Don't Sign Away Your Rights; Get Advice from Counsel Before You Sign!

I recently went to DeKalb Recorders Court for a client with a serious traffic violation. The only reason we were even in Recorders Court instead of State Court (where I can almost always get you a much better deal) was because our Motion for a Jury Trial was DENIED. Now you may be saying, "But, Laura, don't you have a constitutional right to trial by a jury of your peers?" You would be absolutely correct, but it's fairly simple to waive (give up) that right. We never allow our clients to waive their trial rights unless we have worked out a good plea deal for them. Unfortunately, this client had appeared in court before retaining us and unknowingly waived all his rights by signing a simple form.

Municipal courts frequently hand you a waiver of rights form when you first walk in the door, which alone seems dangerously close to violating your rights, but Dekalb Recorders Court goes a step further and sometimes they make it seem like you have to sign a waiver of rights form before you leave the courthouse even if you are pleading not guilty. The way it goes down is first they tell you (correctly) that you have 2 options: (1) plead guilty or nolo that day; or (2) plead not guilty and get a reset date. Then, when you approach the calendar clerk for your reset date, they ask you for that signed form. Most people just go ahead and sign it, not realizing what they are doing, and "poof!" bye-bye civil rights.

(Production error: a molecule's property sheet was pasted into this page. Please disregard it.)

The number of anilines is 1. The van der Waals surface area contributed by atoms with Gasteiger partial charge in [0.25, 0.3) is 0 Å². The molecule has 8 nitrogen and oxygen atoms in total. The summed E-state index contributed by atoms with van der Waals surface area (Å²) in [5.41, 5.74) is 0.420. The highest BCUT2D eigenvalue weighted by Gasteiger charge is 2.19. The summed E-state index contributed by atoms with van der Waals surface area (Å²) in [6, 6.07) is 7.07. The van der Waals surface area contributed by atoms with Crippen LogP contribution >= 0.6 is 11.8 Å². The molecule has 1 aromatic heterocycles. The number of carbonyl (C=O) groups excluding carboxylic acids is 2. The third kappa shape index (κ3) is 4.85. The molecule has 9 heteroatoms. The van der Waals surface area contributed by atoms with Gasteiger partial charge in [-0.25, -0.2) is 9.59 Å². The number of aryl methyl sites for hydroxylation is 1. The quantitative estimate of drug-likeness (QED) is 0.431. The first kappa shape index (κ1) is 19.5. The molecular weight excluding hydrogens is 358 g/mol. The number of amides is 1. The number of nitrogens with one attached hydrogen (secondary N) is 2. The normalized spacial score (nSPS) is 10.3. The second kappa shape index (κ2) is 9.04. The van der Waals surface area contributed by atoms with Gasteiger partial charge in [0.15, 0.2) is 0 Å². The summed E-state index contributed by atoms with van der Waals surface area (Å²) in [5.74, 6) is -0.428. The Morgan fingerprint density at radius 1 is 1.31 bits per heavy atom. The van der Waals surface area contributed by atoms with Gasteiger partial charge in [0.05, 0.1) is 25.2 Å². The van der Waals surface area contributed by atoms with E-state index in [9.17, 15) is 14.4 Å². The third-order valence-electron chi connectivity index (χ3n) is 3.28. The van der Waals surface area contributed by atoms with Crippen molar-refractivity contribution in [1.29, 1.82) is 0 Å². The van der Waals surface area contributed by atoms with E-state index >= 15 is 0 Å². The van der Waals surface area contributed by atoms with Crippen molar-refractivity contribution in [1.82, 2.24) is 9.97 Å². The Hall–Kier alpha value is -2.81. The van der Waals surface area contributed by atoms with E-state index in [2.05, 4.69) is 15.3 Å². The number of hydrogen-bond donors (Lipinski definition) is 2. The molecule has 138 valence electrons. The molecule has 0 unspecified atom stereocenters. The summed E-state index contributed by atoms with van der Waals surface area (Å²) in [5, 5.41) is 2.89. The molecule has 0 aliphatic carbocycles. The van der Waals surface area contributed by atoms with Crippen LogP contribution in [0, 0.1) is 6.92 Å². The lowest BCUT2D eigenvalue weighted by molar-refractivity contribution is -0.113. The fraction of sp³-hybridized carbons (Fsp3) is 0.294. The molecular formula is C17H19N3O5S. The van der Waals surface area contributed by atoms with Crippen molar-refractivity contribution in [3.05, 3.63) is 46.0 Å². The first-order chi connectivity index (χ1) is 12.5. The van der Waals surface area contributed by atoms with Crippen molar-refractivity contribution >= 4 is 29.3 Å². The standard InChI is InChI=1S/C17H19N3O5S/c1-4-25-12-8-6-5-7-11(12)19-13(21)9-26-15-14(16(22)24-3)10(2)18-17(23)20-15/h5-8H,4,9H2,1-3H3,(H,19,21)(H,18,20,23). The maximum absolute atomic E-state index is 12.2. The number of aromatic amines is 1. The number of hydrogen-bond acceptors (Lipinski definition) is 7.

Now, on this particular day that I went to Recorders Court, my client didn't even show up. (HUGE no-no, but that's a topic for another post) Nonetheless, I worked my magic, and instead of my client getting a failure to appear suspension or a bench warrant, I got him/her set up for a sweet deal on a plea in absentia. Not only are they not going to get their license suspended or, worse, arrested, but they don't even have to go back to court for this sweet deal I conjured. And when I approached the calendar clerk for my reset date, she asked me to sign a waiver of rights form for my client. Naturally, I refused to do so even though I had a deal worked out. I would never sign something on my client's behalf without their permission! The calendar clerk was completely taken aback that I refused to sign the form, as if this had never happened before. Clearly the lesson here is to get a lawyer before you go to court, and apparently you need to make sure and get a good one who isn't going to sign your rights away unnecessarily. And if you absolutely must go to court unrepresented, please, please, please make sure you've read and understood anything you sign!

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